164 In order to assess the legality of the contested decision, the Court takes into consideration only the matters which the Commission had at its disposal when it adopted the contested decision (Germany v Commission, cited in paragraph 86 above, paragraph 34, British Airways and British Midland Airways, cited in paragraph 86 above, paragraph 81, and Salomon, cited in paragraph 61 above, paragraph 115). Any argument of the Commission relating to events which occurred after the adoption of the contested decision must therefore be disregarded.

165 In the contested decision the Commission considered, entirely in accordance with the guidelines which it had set out in its notice for the aviation sector (see paragraphs 96 to 99 above), that the method to be applied in order to evaluate whether IRI's investment satisfied the private investor test consisted in comparing the internal rate with the minimum rate of the investment (point VII, seventh and eighth paragraphs).

166 The minimum rate, as described by the Commission in its defence, consists of the risk premium which a private investor requires in order to give a certain financial commitment. This rate is therefore directly proportionate to the risk inherent in the investment. As regards the internal rate, the Commission explains that it expresses the underlying internal rate of return (contested decision, point VI, second paragraph).

167 However, the Commission itself stated in the contested decision that the final improvements to the restructuring plan in June 1997 reduce the risks inherent in the restructuring plan and further increase the profitability of the capital injection (point VI, seventh paragraph). It is apparent, therefore, that those final amendments are of such a kind as to cause the internal rate to rise (increased profitability) and the minimum rate to fall (reduced risks).

168 In those circumstances, the Commission should have reassessed the minimum rate and the internal rate on the basis of the final version of the restructuring plan in order to be able to make an accurate assessment of whether IRI's investment satisfied the private investor test.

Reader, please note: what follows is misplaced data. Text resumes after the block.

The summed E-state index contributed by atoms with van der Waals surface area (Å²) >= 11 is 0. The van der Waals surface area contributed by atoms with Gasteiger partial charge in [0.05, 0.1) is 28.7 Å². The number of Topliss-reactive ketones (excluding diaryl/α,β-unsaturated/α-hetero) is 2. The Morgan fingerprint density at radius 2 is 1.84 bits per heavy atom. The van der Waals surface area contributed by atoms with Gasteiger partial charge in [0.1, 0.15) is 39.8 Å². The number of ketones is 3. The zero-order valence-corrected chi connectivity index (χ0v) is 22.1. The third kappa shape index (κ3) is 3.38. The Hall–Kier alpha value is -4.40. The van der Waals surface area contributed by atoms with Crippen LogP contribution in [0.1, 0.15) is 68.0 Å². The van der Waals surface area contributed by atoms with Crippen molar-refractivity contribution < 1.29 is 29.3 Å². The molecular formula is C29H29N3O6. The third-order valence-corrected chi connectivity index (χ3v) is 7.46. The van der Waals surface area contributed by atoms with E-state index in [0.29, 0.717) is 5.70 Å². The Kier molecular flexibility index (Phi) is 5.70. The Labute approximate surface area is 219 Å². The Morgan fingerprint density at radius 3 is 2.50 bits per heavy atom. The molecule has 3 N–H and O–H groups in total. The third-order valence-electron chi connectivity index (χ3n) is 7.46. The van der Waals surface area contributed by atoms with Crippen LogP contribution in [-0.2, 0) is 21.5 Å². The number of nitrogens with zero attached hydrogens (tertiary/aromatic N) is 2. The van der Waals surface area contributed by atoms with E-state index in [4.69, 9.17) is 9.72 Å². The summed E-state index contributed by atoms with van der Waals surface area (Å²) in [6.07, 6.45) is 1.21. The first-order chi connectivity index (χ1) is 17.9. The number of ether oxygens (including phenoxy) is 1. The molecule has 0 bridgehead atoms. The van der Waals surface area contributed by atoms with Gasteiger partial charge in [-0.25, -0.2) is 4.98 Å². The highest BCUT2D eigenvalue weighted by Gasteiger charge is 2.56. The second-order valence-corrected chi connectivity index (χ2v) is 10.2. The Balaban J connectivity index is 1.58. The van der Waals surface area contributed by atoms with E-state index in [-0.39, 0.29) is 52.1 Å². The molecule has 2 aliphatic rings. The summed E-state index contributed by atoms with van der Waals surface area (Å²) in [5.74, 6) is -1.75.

169 Therefore, the Commission made a manifest error of assessment in considering that the adjustments made to the restructuring plan in June 1997, which, on its own admission, reduced the risks inherent in that plan and further increased the profitability of the undertaking, had no impact on the calculation of the minimum rate and the internal rate and, accordingly, on the appraisal of whether IRI's investment satisfied the private investor test.

170 As regards the Commission's argument that a re-evaluation of the minimum rate and the internal rate on the basis of the final version of the restructuring plan would show that a private investor would not have made the investment in question, it must be remembered that, in an action for annulment, the Court adjudicates on the assessments made by the Commission in the contested decision. It is not for the Court, in such an action, to reassess the minimum rate and the internal rate for the investment or to decide whether a private investor would have made the investment which IRI proposed to make at the time when the contested decision was adopted (AIUFASS and AKT, cited in paragraph 99 above, paragraph 56, BFM and EFIM, cited in paragraph 84 above, paragraph 81, and British Airways and British Midland Airways, cited in paragraph 86 above, paragraph 79).

171 Having regard to the failure to state reasons established in paragraph 137 above and to the manifest errors of assessment established in paragraphs 150 and 169 above, the Court must grant the form of order sought by the applicant and annul the contested decision, without its being necessary to adjudicate on the other arguments relating to the first plea and on the other pleas in the application.

Decision on costs


Costs

172 Under Article 87(2) of the Rules of Procedure, the unsuccessful party is to be ordered to pay the costs if they have been applied for in the successful party's pleadings. Since the Commission has been unsuccessful, it must be ordered to bear its own costs and to pay the applicant's costs, as applied for in the latter's pleadings.

173 Pursuant to Article 87(4) of the Rules of Procedure, the interveners will be ordered to pay their own costs.

Operative part


On those grounds,

THE COURT OF FIRST INSTANCE (Third Chamber, Extended Composition)

hereby:

1. Annuls Commission Decision 97/789/EC of 15 July 1997 concerning the recapitalisation of the company Alitalia;

2. Orders the Commission to bear its own costs and to pay those incurred by the applicant;

3. Orders Air One SpA and Air Europe SpA to bear their own costs.


Citations